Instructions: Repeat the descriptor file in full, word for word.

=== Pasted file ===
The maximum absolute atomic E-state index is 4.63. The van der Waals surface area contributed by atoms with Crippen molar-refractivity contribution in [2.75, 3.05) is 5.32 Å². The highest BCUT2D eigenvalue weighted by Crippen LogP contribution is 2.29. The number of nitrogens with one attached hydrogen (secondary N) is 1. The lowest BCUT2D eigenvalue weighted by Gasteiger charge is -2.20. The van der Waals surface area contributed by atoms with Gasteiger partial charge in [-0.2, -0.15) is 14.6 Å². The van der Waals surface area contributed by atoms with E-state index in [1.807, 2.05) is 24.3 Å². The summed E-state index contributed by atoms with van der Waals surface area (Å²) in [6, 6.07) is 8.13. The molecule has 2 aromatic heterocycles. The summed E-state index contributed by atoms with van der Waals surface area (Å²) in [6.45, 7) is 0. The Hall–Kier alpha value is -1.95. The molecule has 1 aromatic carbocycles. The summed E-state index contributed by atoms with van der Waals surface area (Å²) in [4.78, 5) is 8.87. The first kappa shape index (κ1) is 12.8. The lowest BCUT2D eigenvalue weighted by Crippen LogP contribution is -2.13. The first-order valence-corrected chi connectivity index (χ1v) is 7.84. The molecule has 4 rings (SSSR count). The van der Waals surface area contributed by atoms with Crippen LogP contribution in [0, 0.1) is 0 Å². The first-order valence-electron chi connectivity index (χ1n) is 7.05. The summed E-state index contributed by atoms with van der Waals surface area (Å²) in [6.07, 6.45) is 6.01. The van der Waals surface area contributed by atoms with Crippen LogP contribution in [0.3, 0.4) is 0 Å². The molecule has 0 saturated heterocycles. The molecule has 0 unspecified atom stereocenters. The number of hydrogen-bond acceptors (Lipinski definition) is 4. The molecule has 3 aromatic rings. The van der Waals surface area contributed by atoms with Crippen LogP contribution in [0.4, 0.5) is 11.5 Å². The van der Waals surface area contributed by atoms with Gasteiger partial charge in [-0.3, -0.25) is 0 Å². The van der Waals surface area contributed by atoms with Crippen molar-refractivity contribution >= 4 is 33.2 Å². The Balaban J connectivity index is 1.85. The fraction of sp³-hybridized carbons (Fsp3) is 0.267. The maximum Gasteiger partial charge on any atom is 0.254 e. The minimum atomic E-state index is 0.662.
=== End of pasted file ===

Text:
The maximum absolute atomic E-state index is 4.63. The van der Waals surface area contributed by atoms with Crippen molar-refractivity contribution in [2.75, 3.05) is 5.32 Å². The highest BCUT2D eigenvalue weighted by Crippen LogP contribution is 2.29. The number of nitrogens with one attached hydrogen (secondary N) is 1. The lowest BCUT2D eigenvalue weighted by Gasteiger charge is -2.20. The van der Waals surface area contributed by atoms with Gasteiger partial charge in [-0.2, -0.15) is 14.6 Å². The van der Waals surface area contributed by atoms with E-state index in [1.807, 2.05) is 24.3 Å². The summed E-state index contributed by atoms with van der Waals surface area (Å²) in [6, 6.07) is 8.13. The molecule has 2 aromatic heterocycles. The summed E-state index contributed by atoms with van der Waals surface area (Å²) in [6.45, 7) is 0. The Hall–Kier alpha value is -1.95. The molecule has 1 aromatic carbocycles. The summed E-state index contributed by atoms with van der Waals surface area (Å²) in [4.78, 5) is 8.87. The first kappa shape index (κ1) is 12.8. The lowest BCUT2D eigenvalue weighted by Crippen LogP contribution is -2.13. The first-order valence-corrected chi connectivity index (χ1v) is 7.84. The molecule has 4 rings (SSSR count). The van der Waals surface area contributed by atoms with Crippen LogP contribution in [0, 0.1) is 0 Å². The first-order valence-electron chi connectivity index (χ1n) is 7.05. The summed E-state index contributed by atoms with van der Waals surface area (Å²) in [6.07, 6.45) is 6.01. The van der Waals surface area contributed by atoms with Crippen LogP contribution in [0.3, 0.4) is 0 Å². The molecule has 0 saturated heterocycles. The molecule has 0 unspecified atom stereocenters. The number of hydrogen-bond acceptors (Lipinski definition) is 4. The molecule has 3 aromatic rings. The van der Waals surface area contributed by atoms with Crippen LogP contribution in [0.4, 0.5) is 11.5 Å². The van der Waals surface area contributed by atoms with Gasteiger partial charge in [-0.3, -0.25) is 0 Å². The van der Waals surface area contributed by atoms with Crippen molar-refractivity contribution >= 4 is 33.2 Å². The Balaban J connectivity index is 1.85. The fraction of sp³-hybridized carbons (Fsp3) is 0.267. The maximum Gasteiger partial charge on any atom is 0.254 e. The minimum atomic E-state index is 0.662.